The Umpires’ Association hit back on Monday, with boss Rob Kerr stating it is against the rules to critique umpires’ decisions in a public forum.
“Our strong belief is that any concerns clubs have around [a] decision should be expressed through the right channels, that being the AFL football department and umpiring department,” Kerr told The Age.
“No one wins when comments are made within press conferences and when comments are made it gives the impression that it is OK to critique decisions in that forum, which the rules make clear it is not.
“The AFL has to judge if that’s occurred.”
The AFL, when contacted by The Age, said it would not be in a position to comment on Clarkson until Tuesday, when it can fully review round eight after Monday night’s clash between Fremantle and Geelong.
But league sources confirmed that Clarkson would at the very least be asked to explain why he questioned the umpiring.
It’s not the first time Clarkson has found himself in hot water with comments surrounding umpires.
He was fined $20,000 in 2017 for saying he was “not able to comment on disgraceful umpiring” after a game against Gold Coast at the MCG.
Fifteen thousand dollars of that fine was suspended, while $5000 went to the Fight MND Foundation.
In 2006, he was fined $5000 for confronting umpires Scott McLaren and Kieron Nicholls on a flight to Melbourne from Perth, after his side’s round 18 game with Fremantle.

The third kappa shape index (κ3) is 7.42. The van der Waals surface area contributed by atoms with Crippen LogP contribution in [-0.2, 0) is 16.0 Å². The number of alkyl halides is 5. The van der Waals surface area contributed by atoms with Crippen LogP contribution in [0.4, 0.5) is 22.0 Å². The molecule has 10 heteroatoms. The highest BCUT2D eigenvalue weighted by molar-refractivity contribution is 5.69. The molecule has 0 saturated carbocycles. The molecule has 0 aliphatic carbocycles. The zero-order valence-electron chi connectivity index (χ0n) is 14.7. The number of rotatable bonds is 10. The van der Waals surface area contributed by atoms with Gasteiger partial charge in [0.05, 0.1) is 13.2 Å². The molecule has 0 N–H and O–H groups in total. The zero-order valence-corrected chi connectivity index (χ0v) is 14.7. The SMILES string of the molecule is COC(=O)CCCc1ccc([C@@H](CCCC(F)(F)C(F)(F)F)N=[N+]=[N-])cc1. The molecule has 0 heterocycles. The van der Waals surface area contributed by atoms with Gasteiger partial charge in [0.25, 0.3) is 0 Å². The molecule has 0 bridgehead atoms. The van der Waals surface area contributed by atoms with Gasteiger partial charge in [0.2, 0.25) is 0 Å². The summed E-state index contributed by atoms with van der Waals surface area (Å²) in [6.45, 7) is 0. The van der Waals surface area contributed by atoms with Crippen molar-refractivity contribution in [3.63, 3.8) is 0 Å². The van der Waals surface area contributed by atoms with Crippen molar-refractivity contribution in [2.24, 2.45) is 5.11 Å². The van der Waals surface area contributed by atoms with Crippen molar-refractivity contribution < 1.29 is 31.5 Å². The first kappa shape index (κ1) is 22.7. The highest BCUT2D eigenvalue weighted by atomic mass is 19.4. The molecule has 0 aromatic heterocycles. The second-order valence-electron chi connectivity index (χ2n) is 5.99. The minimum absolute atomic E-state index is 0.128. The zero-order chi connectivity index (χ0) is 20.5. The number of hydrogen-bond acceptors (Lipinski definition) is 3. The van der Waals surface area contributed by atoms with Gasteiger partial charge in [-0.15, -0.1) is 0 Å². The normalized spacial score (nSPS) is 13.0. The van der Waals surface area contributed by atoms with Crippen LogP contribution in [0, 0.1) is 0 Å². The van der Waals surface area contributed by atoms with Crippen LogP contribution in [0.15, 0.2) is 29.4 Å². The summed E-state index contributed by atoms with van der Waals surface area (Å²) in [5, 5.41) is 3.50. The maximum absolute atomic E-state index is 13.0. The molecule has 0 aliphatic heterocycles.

Clarkson apologised and described himself as a “peanut” for the incident.
In 2012, he was suspended from the South Metro Junior Football League for four-matches after he verbally abused an umpire during an under-nines match.
Hawthorn is last in the competition for free kicks differential, having given away 48 more free kicks than they’ve received.
At the other end of the spectrum is North Melbourne, who have been given 47 more frees than they’ve given away.
Clarkson was again left frustrated by his side’s inability to take chances in the narrow loss to Sydney, but also wasn’t happy with the way the game was officiated.
“You just wish that they were consistently paid to everyone that gets knocked off the ball like that,” Clarkson said after the game.
“There was probably five either side tonight and they paid one. Nine other occasions in the game, someone gets knocked to the ground and the umpire doesn’t pay it.”
When notified by the media of Clarkson’s comments about Papley, Sydney coach John Longmire was left shaking his head in disbelief.
“I don’t talk about opposition players at clubs,” Longmire said.
Swans chairman Andrew Pridham was also critical of Clarkson. “Impertinent drive-bys like that only serve to diminish his standing as a coach,” he said.
Sam McClure is a sport reporter for The Age and winner of ‘best news reporter’ at the AFL Media Association awards.